The women in the photo were Les Horribles Cernettes, an all-female "high energy rock band".
But it turns out the Cernettes' promo shot wasn't the first photo on the web. In fact, no picture was.
Silvano de Gennaro, a software engineer at CERN at the time, who both managed the band, wrote their songs, and was dating band-member Muller, told BuzzFeed in an email: "The web was born with pictures already inside it."
At this point, the internet had already existed for a couple of decades and contained "millions of pictures", says de Gennaro, so it doesn't make sense to talk of a "first" anything on the web. "This is why there isn't a single 'first picture', like there isn't a 'first line' or a 'first page'."
"At the time you didn't 'upload' a picture, you just copied it to a folder on the server and created a link to it by typing an HTML line," he says. "It was like programming, and we were all programmers."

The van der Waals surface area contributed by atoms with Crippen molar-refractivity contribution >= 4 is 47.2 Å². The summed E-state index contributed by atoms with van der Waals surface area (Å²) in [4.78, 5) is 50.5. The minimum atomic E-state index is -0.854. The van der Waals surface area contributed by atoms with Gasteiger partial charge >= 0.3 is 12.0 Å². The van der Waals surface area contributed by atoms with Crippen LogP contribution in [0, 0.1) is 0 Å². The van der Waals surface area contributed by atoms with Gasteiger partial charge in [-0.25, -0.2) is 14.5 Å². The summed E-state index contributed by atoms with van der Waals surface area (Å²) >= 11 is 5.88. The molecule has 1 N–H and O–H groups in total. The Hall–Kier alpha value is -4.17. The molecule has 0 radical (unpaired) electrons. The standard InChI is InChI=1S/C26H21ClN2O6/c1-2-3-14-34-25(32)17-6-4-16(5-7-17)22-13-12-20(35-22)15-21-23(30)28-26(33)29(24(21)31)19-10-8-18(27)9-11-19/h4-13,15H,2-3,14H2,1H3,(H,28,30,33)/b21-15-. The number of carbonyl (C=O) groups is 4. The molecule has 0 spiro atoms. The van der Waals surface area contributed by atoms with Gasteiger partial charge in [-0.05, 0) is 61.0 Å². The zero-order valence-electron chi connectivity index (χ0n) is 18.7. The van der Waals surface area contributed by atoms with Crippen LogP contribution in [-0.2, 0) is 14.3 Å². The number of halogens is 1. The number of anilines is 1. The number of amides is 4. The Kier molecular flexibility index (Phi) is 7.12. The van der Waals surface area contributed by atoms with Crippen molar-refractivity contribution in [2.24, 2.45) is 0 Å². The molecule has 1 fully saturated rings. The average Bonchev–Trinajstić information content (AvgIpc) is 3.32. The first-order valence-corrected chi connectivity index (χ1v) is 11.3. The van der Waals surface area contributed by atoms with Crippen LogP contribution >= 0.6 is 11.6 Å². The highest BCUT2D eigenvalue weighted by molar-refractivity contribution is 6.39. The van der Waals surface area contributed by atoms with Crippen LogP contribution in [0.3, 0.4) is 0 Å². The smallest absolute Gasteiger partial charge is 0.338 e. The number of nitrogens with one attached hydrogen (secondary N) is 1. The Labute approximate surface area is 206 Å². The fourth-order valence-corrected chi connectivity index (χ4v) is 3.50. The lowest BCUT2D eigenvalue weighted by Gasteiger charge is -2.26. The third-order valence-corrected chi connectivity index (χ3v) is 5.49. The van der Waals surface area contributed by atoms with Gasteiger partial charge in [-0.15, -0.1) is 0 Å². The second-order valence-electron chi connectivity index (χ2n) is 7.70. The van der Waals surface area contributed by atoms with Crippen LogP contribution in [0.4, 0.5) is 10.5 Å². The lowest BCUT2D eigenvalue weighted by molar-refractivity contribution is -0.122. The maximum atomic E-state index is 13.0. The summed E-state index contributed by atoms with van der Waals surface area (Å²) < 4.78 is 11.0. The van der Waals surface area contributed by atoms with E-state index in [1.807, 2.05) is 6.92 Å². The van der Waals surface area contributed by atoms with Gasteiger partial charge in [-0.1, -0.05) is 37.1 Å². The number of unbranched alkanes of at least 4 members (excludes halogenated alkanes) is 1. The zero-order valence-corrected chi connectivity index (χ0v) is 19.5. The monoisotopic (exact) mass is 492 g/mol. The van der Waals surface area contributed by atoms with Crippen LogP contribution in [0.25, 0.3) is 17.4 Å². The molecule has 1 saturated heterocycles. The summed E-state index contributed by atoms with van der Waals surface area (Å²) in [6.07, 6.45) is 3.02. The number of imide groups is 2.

It was de Gennaro who was responsible for the band's photo ending up on the early web.
Tim Berners-Lee was about to publish a web page about CERN clubs when he saw the picture on Silvano's computer and suggested it would make a good addition.
The Cernettes performed at CERN social gatherings and conferences, singing '60s pop as well as their own songs.
Here's a music video for their first song, "Collider".
Despite the farewell gig, the band are not ruling out more shows and even a new album at some point in the future.
But it'd have to be for a "special occasion", says Silvano. "Cult bands do that."
If you want to keep up with any developments, you can follow the Cernettes on Twitter and Facebook. They also have a website. But if you prefer a more authentic mid-90s internet experience, their CERN-hosted website from 1994 hasn't changed much since then.